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Please note: This article is about the martial arts. For other uses of the term, please see Kaze (disambiguation).


Kaze-Do, hands and feet, [1] the way of the wind, [2] was an unarmed jiujutsu combat style created in 268 [3] for peasants by Togashi Kaze during the reign of Hantei Ningi. Ningi demanded a demonstration of Kaze-Do, and when Kaze refused, Ningi ordered Kaze executed. [4] [5] Eventually the teaching were passed to the samurai caste. [6]

Style Edit

Kaze-do 3

Kaze-Do fight

Kaze-do focused on throws, sweeps and nerve punches to pacify opponents. [7] It was a fast style that emphasized incapacitating a foe instead of killing, studying the body as a weapon to be used during a fight. The first principle of Kaze's art was never to strike first, as it was primarily a defensive style, relatively poor at initiating an assault. Practitioners of the style attempt to never use the same strike twice in a fight. Kaze-do attempted to outwit and confuse his opponents, allowing the physical strike to become the confirmation of a battle that had already been won. [8]

Purpose Edit

As a defensive style, there were few techniques that were meant to bring down an opponent by sheer force or fury, but taking advantage of an opening created by an attacker. Disarming techniques were common, as well as moves that took advantage of an opponent's larger size. Students were exceptionally resourceful to take advantage of any situation. [9]

Training Edit

The Dragon taught anyone who expressed interest in learning the art. Those who could master this unconventional art tended to be free-spirited or imaginative individuals. [10]

  • The initiate began to learn the basic concepts of kaze-do as looking for any opening in a fight and how to react to aggression.
  • The intermediate student began to know how gain advantage in a grapple.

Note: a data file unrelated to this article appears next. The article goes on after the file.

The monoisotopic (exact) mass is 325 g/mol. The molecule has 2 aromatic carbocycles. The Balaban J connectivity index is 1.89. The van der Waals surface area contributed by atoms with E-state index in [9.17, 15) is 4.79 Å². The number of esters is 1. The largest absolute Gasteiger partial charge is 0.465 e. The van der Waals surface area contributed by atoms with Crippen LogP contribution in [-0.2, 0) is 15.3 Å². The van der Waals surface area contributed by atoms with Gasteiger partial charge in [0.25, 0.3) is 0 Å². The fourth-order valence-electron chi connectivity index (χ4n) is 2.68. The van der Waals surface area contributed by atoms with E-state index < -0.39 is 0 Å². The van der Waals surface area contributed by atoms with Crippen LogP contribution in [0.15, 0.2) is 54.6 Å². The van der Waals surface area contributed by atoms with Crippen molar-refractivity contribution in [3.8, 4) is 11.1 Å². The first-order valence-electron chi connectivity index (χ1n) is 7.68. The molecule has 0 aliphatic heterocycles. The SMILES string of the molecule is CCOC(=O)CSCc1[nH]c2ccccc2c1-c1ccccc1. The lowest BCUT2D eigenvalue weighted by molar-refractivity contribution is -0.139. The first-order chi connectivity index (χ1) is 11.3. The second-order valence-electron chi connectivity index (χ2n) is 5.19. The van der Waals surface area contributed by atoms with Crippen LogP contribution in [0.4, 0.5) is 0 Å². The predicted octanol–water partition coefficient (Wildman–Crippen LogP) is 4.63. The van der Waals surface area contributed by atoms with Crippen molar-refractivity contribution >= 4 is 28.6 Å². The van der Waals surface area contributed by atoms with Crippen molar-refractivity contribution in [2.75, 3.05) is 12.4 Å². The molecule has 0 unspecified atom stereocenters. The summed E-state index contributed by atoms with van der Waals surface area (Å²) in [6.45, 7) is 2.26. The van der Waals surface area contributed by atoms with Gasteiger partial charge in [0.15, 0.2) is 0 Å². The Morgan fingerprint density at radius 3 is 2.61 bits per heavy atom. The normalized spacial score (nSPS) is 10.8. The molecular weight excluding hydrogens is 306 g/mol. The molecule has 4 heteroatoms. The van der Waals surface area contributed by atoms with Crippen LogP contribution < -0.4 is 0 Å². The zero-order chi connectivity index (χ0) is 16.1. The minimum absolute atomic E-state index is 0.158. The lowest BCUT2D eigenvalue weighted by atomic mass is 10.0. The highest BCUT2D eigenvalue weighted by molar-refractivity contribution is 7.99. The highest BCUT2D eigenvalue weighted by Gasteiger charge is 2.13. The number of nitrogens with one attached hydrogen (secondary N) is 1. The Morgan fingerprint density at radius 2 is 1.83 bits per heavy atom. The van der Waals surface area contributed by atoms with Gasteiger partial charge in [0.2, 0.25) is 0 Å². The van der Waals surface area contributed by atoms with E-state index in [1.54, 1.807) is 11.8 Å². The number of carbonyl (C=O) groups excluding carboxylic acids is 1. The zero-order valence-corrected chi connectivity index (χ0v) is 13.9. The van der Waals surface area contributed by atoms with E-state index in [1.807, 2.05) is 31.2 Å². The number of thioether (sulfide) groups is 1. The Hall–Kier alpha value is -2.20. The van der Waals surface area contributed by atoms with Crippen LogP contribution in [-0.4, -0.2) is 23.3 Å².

• The advanced student began to adjust his style to turn an opponent's weapons against them.
  • The expert student began to develop a supernatural awareness of when an enemy had left themselves vulnerable, to fully exploit these openings to end the fight as quickly as possible.
  • Kaze's final lesson was that like the flow of combat, the student must learn to make his own mastery of the style and not be dictated to by its ways. Masters of the art were rare, and rarely shared the same fighting philosophy.

Legacy Edit

Kaze-do 2

Kaze-Do practice

The Monks of Kaimetsu-uo were the only true source of Kaze-Do wisdom after the death of its creator. [11] The three principles of kaze were "killing is for the cruel", "avoidance is preferable to violence", and "defeat is unavoidable". [12]

Known Advanced Maneuvers Edit

External Links Edit


  1. Bearers of Jade, p. 138
  2. Book of Air, p. 43
  3. Secrets of the Dragon, p. 8
  4. Way ot the Open Hand, pp. 66-67
  5. Way of the Dragon, pp. 85-87
  6. Bearers of Jade, pp. 139-140
  7. Way of the Dragon, p. 87
  8. Way of the Open Hand, p. 67
  9. Way of the Open Hand, pp. 67-68
  10. Way of the Open Hand, pp. 68-69
  11. Way of Shinsei, p. 34
  12. Way of the Open Hand, p. 68

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